Align texts at the baseline of different font (webfonts)
With web development you sometimes experience problems which seem unsolvable. For example,Â an art director decides to use a specific web-font for the future development of current webpages and in turn you mustÂ implement it instead of Verdana or Arial. Sounds pretty easy, right?
Grab your favourite code to implement @font-face and give the elements of your choice the new font-family. Done. But is it done? Well, maybe. If you chose a new font which looks similar to the old one in letter-spacing, x-height, size etc.
In my specific case I had to style buttons. The font we chose was Fira Sans Medium, the corporate font of Mozilla and FirefoxOS designed by the wonderful Erik Spiekermann. The fallback, and also the previous font for these buttons, was Verdana.
So letâ€™s say you want to center a single line of text vertically in a box with a fixed height, what wouldÂ you do? Pretty simple, I know, but just to be sureÂ you wouldÂ take the
height of your box (in my case 40px) and use it also as
line-height for the same element.
Boom. Done. Really?
Dafuq? Baseline? Where you at?
As you can see in the screenshots above, the text is far from centered vertically. Worse in IE than Firefox and Chrome, but all show the same behavior. The text appears to be misaligned and too close to the upper edge.Â See the CodePen Demo1.
Yes, you could maybe solve this by playing with paddings and line-heights, but would we really want to do this? No. Especially when the browsers behave so differently that you’d need a hack for every single one of them. Plus, this would totally messÂ up the position of the fallback font if displayed.
Just as I was about to send a screenshot with Verdana and Fira Sans in the same button to Erik and ask him why this strange alignment happens, I realized something had changed when I set up the test cases which should show the baseline difference between the two fonts.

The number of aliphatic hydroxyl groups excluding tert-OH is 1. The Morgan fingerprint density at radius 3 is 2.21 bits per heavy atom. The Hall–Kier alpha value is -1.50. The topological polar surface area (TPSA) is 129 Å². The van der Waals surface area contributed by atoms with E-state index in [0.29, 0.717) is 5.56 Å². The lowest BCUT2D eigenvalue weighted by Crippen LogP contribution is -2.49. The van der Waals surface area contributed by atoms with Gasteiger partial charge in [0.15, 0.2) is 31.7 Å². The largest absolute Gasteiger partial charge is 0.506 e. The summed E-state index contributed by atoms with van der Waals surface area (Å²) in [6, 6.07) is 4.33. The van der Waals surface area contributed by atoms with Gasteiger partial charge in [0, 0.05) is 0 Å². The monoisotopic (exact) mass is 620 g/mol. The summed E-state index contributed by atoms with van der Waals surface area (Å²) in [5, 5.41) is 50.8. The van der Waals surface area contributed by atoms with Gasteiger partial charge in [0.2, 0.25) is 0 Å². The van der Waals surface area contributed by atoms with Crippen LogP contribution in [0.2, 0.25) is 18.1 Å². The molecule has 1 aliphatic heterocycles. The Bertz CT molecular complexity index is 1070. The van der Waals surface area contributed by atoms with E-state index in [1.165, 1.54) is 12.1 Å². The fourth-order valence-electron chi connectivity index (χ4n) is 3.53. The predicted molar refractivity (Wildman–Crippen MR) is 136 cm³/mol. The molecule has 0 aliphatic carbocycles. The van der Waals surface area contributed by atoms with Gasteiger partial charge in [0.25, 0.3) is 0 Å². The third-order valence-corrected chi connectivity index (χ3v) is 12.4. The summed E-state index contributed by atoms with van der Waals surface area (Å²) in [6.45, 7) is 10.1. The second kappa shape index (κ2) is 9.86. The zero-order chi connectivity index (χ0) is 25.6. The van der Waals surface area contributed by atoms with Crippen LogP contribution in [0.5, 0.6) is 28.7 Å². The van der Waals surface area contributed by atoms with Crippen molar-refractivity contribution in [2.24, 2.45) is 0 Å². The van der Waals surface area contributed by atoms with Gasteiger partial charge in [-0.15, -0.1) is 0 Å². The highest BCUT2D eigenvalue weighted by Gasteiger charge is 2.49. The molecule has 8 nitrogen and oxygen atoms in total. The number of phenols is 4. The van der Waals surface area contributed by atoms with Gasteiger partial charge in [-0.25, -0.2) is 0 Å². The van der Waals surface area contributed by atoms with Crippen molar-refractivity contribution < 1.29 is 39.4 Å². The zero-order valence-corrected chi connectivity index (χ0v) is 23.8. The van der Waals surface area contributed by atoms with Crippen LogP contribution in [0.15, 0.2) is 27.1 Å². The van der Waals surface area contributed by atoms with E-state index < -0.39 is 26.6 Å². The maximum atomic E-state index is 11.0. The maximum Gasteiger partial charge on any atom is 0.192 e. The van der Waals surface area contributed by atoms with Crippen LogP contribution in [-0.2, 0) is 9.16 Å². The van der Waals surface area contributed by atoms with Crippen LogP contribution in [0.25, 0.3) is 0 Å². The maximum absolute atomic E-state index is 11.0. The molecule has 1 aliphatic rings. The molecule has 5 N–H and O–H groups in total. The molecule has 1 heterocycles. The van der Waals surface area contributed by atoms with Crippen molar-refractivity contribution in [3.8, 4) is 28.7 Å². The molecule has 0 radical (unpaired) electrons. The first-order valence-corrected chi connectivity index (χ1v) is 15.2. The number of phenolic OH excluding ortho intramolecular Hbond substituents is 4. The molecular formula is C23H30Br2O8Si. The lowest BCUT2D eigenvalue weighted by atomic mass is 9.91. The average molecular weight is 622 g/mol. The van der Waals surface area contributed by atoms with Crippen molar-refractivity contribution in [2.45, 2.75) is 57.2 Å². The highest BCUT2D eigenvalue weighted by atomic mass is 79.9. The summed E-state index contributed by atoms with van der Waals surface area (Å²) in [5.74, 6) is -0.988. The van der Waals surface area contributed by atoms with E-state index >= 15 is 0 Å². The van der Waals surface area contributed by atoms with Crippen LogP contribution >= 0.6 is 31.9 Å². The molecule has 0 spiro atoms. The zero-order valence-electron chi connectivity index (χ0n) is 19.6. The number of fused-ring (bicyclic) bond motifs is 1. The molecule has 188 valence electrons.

Hooray for frankenfont lines
So what did I set up for my demo? I placed Verdana in the same line as Fira Sans and tt appears as if Verdana forced Fira Sans to align at the Verdana baseline.Â CodePen Demo2.Â When I saw this result, the final solution for my problem was close at hand.
We donâ€™t want any extraÂ HTML elements just to align a font where it belongs. Maybe a pseudo element will do. And yes it does. AnÂ
:after pseudo element with empty content and with Verdana as
font-family appears to be enough to align Fira Sans where we want to have it. Feel free to play with the final CodePen Demo which is also attached below.
But how? But why?
So yeah, I found a pretty neat solution for my problem, but I donâ€™t really understand how it works under the hood. The order of the fonts don’t seem to have influence on the baseline position. The text always aligns at the Verdana baseline if Verdana is present. I would appreciate it if someone could explain this to me so I can add the explanation to this post. Thank you for your attention.